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How You Can Build Wealth Without Owning A Home

Homeownership. It’s long been touted as the epitome of the American dream, a sign of independence, a barometer of whether or not you’ve really made it financially.

But the reality is that home ownership isn’t for everyone. Today, more and more people are eschewing costly mortgages, expansive living spaces they don’t want or need, and years of being tethered to a house. Instead of looking for a property to invest in, they’re seeking new ways to earn, keep, and grow wealth over the years.

Here are four ways that could be key to helping you flourish financially without locking up your money in a mortgage.

Photo: Shutterstock/Jirsak

Invest In Your Potential And Your Education

Opportunities to move into a new field or get a better-paying job in your current field are always worth checking out. Whether you’re looking to go back to school to finish your undergraduate degree in a high-paying field or get a master’s degree in a new field, you could find that your newfound skills enable you to realize increased earnings.

A Kansas State University study compared the financial status of three categories of students: those who dropped out and didn’t return to school, those who went back to college but didn’t complete degrees, and those who returned and finished their degrees.

Individuals who returned to school and earned degrees tended to earn more; in fact, students can expect to earn an average of $4,294 more post-graduation compared to what they were earning before completing their degree. On average, their yearly wage growth increased by another $1,121.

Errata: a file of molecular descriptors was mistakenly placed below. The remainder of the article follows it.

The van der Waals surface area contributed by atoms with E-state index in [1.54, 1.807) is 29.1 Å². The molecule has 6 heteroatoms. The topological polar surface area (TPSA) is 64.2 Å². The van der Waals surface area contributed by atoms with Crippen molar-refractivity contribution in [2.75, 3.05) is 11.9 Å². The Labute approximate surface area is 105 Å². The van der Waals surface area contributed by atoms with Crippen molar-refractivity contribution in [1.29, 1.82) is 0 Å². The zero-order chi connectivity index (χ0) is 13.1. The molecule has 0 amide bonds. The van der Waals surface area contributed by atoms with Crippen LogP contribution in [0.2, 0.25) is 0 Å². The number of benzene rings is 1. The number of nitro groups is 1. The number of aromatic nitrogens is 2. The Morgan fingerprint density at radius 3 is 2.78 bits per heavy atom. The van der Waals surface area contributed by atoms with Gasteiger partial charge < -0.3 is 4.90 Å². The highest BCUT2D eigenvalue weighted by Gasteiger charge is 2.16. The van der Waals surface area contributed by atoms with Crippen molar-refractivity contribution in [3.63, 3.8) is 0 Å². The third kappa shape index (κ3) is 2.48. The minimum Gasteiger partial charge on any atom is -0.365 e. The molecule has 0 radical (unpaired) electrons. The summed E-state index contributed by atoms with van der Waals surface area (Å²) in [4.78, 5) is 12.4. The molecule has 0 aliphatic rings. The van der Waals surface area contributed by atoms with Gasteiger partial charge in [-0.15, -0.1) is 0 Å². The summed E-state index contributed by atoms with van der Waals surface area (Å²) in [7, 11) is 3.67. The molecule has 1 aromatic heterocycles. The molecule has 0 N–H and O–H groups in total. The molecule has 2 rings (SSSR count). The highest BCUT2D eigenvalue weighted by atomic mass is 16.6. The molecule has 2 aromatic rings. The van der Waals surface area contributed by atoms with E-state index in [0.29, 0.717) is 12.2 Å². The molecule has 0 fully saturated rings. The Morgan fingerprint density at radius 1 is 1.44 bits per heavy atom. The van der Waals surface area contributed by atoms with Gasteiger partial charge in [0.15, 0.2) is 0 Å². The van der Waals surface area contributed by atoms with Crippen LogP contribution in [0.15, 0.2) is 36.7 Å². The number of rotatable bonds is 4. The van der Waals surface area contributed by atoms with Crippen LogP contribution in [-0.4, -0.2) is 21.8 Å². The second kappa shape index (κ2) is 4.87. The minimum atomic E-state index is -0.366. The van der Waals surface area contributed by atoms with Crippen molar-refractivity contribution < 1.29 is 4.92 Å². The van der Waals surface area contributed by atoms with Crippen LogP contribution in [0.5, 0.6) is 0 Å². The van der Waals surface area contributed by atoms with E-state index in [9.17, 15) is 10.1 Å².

Photo: Shutterstock/Africa Studio

Look Beyond Real Estate Investment

Owning your own home might not necessarily be the best investment out there. In 2010, the Federal Reserve released the report “American Dream or American Obsession?” which revealed that the rate of return on U.S. real estate between 1975 and 2009 was below 0%. During that same time period, the stock market’s average was 3.375% after taxes and inflation.

Today, investing is easier than ever thanks to a plethora of websites, apps, and programs that let you look beyond real estate and consider other options for growing your money. Homeownership is no longer the only means of improving your financial standing.

Photo: Shutterstock/Light And Dark Studio

Consider Going Car-Less

High car prices and steep gas prices are causing many drivers to reconsider not only where and when they drive, but whether they actually need a car at all. Those who live in urban centers can look for alternative transportation means such as public transit, or seek out living and working opportunities that allow them to walk or bike to their destinations.


Eliminating auto loans or leases (and the subsequent car insurance costs) as well as cutting out the need to fill up with costly gas could save you hundreds of dollars every month. Can’t live without a vehicle? Consider having just one car for your entire household and enjoying the benefits of carpooling.

Photo: Shutterstock/YanLev

Make The Most Of Work-From-Home Policies

Working remotely from where you live has become much more widely accepted when compared to employment opportunities in the days before the pandemic. But rents can be high, depending upon where you live, so if it looks like you might be working remotely for the foreseeable future, consider looking beyond major metropolitan areas to set up shop.

According to, some of the most affordable U.S. cities in which to live include Wichita, Kansas, Toledo, Ohio, Lubbock, Texas, and Springfield, Missouri.

As a renter, you have the flexibility to relocate to a location that’s more affordable. You might also find that in smaller towns and mid-size markets you can enjoy more living space for less money.